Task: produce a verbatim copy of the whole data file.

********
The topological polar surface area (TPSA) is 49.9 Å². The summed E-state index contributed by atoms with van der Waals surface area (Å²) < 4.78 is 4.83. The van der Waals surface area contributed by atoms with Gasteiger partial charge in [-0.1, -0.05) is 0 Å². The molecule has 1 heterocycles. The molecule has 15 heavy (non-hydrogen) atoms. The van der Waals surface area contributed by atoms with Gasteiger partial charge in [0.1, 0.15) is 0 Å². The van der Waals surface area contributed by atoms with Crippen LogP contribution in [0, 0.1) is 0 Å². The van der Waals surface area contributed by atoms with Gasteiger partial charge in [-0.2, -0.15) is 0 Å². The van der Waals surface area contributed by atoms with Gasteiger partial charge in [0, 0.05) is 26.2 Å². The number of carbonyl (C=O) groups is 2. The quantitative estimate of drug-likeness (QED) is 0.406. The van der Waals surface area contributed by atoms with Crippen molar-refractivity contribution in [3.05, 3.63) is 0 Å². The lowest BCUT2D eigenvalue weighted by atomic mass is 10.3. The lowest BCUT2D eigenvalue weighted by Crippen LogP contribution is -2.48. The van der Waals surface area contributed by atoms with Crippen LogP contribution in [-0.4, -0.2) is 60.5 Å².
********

The topological polar surface area (TPSA) is 49.9 Å². The summed E-state index contributed by atoms with van der Waals surface area (Å²) < 4.78 is 4.83. The van der Waals surface area contributed by atoms with Gasteiger partial charge in [-0.1, -0.05) is 0 Å². The molecule has 1 heterocycles. The molecule has 15 heavy (non-hydrogen) atoms. The van der Waals surface area contributed by atoms with Gasteiger partial charge in [0.1, 0.15) is 0 Å². The van der Waals surface area contributed by atoms with Crippen LogP contribution in [0, 0.1) is 0 Å². The van der Waals surface area contributed by atoms with Gasteiger partial charge in [-0.2, -0.15) is 0 Å². The van der Waals surface area contributed by atoms with Gasteiger partial charge in [0, 0.05) is 26.2 Å². The number of carbonyl (C=O) groups is 2. The quantitative estimate of drug-likeness (QED) is 0.406. The van der Waals surface area contributed by atoms with Crippen molar-refractivity contribution in [3.05, 3.63) is 0 Å². The lowest BCUT2D eigenvalue weighted by atomic mass is 10.3. The lowest BCUT2D eigenvalue weighted by Crippen LogP contribution is -2.48. The van der Waals surface area contributed by atoms with Crippen LogP contribution in [-0.4, -0.2) is 60.5 Å².